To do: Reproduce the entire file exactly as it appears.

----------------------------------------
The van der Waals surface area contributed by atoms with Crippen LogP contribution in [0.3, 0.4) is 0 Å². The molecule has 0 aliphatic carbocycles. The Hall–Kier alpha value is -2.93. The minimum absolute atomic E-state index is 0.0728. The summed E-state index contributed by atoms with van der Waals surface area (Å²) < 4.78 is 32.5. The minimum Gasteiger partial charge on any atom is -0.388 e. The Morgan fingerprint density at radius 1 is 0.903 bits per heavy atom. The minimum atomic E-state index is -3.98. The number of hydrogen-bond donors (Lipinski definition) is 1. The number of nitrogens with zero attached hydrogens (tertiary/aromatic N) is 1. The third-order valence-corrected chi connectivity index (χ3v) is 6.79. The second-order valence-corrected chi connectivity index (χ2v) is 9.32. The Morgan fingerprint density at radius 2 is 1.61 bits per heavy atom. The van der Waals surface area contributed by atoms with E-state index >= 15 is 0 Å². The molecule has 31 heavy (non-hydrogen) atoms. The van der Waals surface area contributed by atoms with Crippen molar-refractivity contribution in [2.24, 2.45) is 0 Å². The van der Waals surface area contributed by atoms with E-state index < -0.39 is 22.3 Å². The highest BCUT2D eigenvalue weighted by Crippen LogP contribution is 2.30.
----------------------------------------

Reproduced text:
The van der Waals surface area contributed by atoms with Crippen LogP contribution in [0.3, 0.4) is 0 Å². The molecule has 0 aliphatic carbocycles. The Hall–Kier alpha value is -2.93. The minimum absolute atomic E-state index is 0.0728. The summed E-state index contributed by atoms with van der Waals surface area (Å²) < 4.78 is 32.5. The minimum Gasteiger partial charge on any atom is -0.388 e. The Morgan fingerprint density at radius 1 is 0.903 bits per heavy atom. The minimum atomic E-state index is -3.98. The number of hydrogen-bond donors (Lipinski definition) is 1. The number of nitrogens with zero attached hydrogens (tertiary/aromatic N) is 1. The third-order valence-corrected chi connectivity index (χ3v) is 6.79. The second-order valence-corrected chi connectivity index (χ2v) is 9.32. The Morgan fingerprint density at radius 2 is 1.61 bits per heavy atom. The van der Waals surface area contributed by atoms with E-state index >= 15 is 0 Å². The molecule has 31 heavy (non-hydrogen) atoms. The van der Waals surface area contributed by atoms with Crippen molar-refractivity contribution in [2.24, 2.45) is 0 Å². The van der Waals surface area contributed by atoms with E-state index < -0.39 is 22.3 Å². The highest BCUT2D eigenvalue weighted by Crippen LogP contribution is 2.30.